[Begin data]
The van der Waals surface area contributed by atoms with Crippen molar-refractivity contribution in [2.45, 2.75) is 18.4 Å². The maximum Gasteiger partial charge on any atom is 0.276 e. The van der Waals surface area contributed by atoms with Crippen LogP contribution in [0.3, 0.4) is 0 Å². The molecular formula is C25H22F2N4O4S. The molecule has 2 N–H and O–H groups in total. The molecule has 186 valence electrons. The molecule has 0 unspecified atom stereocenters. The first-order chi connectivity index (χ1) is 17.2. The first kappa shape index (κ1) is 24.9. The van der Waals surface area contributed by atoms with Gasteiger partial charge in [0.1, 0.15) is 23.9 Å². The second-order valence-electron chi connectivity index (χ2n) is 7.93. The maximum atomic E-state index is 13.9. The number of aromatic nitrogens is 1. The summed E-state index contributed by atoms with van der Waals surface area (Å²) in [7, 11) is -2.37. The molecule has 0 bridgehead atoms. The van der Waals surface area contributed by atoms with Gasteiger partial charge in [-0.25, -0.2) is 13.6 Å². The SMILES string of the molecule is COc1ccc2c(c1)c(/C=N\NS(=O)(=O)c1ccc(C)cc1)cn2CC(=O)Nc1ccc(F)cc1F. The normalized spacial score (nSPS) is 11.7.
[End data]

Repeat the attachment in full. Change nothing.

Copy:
The van der Waals surface area contributed by atoms with Crippen molar-refractivity contribution in [2.45, 2.75) is 18.4 Å². The maximum Gasteiger partial charge on any atom is 0.276 e. The van der Waals surface area contributed by atoms with Crippen LogP contribution in [0.3, 0.4) is 0 Å². The molecular formula is C25H22F2N4O4S. The molecule has 2 N–H and O–H groups in total. The molecule has 186 valence electrons. The molecule has 0 unspecified atom stereocenters. The first-order chi connectivity index (χ1) is 17.2. The first kappa shape index (κ1) is 24.9. The van der Waals surface area contributed by atoms with Gasteiger partial charge in [0.1, 0.15) is 23.9 Å². The second-order valence-electron chi connectivity index (χ2n) is 7.93. The maximum atomic E-state index is 13.9. The number of aromatic nitrogens is 1. The summed E-state index contributed by atoms with van der Waals surface area (Å²) in [7, 11) is -2.37. The molecule has 0 bridgehead atoms. The van der Waals surface area contributed by atoms with Gasteiger partial charge in [-0.25, -0.2) is 13.6 Å². The SMILES string of the molecule is COc1ccc2c(c1)c(/C=N\NS(=O)(=O)c1ccc(C)cc1)cn2CC(=O)Nc1ccc(F)cc1F. The normalized spacial score (nSPS) is 11.7.